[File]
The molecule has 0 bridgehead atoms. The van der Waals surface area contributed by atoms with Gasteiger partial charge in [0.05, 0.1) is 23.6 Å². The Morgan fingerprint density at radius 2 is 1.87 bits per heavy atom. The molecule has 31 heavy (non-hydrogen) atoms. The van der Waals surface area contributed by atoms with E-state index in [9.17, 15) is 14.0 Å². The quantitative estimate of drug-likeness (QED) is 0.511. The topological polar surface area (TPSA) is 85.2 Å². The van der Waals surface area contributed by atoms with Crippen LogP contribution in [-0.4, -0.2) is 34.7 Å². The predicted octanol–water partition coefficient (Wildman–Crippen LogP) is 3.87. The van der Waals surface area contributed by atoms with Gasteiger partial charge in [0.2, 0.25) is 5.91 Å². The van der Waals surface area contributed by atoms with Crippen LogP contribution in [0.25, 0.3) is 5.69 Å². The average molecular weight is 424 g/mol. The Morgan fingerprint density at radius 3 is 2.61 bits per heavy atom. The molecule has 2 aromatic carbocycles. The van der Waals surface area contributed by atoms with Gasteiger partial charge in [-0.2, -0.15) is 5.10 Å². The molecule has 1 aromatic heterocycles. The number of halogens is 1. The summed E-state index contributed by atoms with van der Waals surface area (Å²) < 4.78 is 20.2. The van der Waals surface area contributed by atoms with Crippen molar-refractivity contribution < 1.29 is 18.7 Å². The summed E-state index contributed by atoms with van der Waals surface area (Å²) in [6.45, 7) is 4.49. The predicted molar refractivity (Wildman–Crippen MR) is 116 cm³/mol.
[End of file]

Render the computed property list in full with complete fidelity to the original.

The molecule has 0 bridgehead atoms. The van der Waals surface area contributed by atoms with Gasteiger partial charge in [0.05, 0.1) is 23.6 Å². The Morgan fingerprint density at radius 2 is 1.87 bits per heavy atom. The molecule has 31 heavy (non-hydrogen) atoms. The van der Waals surface area contributed by atoms with E-state index in [9.17, 15) is 14.0 Å². The quantitative estimate of drug-likeness (QED) is 0.511. The topological polar surface area (TPSA) is 85.2 Å². The van der Waals surface area contributed by atoms with Crippen LogP contribution in [-0.4, -0.2) is 34.7 Å². The predicted octanol–water partition coefficient (Wildman–Crippen LogP) is 3.87. The van der Waals surface area contributed by atoms with Gasteiger partial charge in [0.2, 0.25) is 5.91 Å². The van der Waals surface area contributed by atoms with Crippen LogP contribution in [0.25, 0.3) is 5.69 Å². The average molecular weight is 424 g/mol. The Morgan fingerprint density at radius 3 is 2.61 bits per heavy atom. The molecule has 2 aromatic carbocycles. The van der Waals surface area contributed by atoms with Gasteiger partial charge in [-0.2, -0.15) is 5.10 Å². The molecule has 1 aromatic heterocycles. The number of halogens is 1. The summed E-state index contributed by atoms with van der Waals surface area (Å²) < 4.78 is 20.2. The van der Waals surface area contributed by atoms with Crippen molar-refractivity contribution < 1.29 is 18.7 Å². The summed E-state index contributed by atoms with van der Waals surface area (Å²) in [6.45, 7) is 4.49. The predicted molar refractivity (Wildman–Crippen MR) is 116 cm³/mol.